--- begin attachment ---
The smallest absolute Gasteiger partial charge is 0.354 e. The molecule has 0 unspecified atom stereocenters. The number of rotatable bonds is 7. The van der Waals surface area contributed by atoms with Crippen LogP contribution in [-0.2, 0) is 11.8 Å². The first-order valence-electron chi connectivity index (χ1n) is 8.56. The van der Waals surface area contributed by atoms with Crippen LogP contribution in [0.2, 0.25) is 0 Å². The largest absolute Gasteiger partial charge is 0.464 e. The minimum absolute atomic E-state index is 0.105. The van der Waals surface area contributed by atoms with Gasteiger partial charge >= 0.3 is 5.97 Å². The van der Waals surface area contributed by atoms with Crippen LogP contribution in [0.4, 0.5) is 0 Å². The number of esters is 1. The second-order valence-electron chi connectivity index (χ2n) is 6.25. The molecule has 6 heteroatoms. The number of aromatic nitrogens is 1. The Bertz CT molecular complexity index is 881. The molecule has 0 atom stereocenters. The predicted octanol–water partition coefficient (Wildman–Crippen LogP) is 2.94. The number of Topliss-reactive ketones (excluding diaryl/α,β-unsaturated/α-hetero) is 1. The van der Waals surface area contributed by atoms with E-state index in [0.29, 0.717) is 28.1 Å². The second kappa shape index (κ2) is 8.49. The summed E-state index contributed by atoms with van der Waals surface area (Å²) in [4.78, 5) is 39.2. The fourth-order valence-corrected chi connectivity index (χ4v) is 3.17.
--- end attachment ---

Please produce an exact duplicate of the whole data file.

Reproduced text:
The smallest absolute Gasteiger partial charge is 0.354 e. The molecule has 0 unspecified atom stereocenters. The number of rotatable bonds is 7. The van der Waals surface area contributed by atoms with Crippen LogP contribution in [-0.2, 0) is 11.8 Å². The first-order valence-electron chi connectivity index (χ1n) is 8.56. The van der Waals surface area contributed by atoms with Crippen LogP contribution in [0.2, 0.25) is 0 Å². The largest absolute Gasteiger partial charge is 0.464 e. The minimum absolute atomic E-state index is 0.105. The van der Waals surface area contributed by atoms with Gasteiger partial charge >= 0.3 is 5.97 Å². The van der Waals surface area contributed by atoms with Crippen LogP contribution in [0.4, 0.5) is 0 Å². The number of esters is 1. The second-order valence-electron chi connectivity index (χ2n) is 6.25. The molecule has 6 heteroatoms. The number of aromatic nitrogens is 1. The Bertz CT molecular complexity index is 881. The molecule has 0 atom stereocenters. The predicted octanol–water partition coefficient (Wildman–Crippen LogP) is 2.94. The number of Topliss-reactive ketones (excluding diaryl/α,β-unsaturated/α-hetero) is 1. The van der Waals surface area contributed by atoms with E-state index in [0.29, 0.717) is 28.1 Å². The second kappa shape index (κ2) is 8.49. The summed E-state index contributed by atoms with van der Waals surface area (Å²) in [4.78, 5) is 39.2. The fourth-order valence-corrected chi connectivity index (χ4v) is 3.17.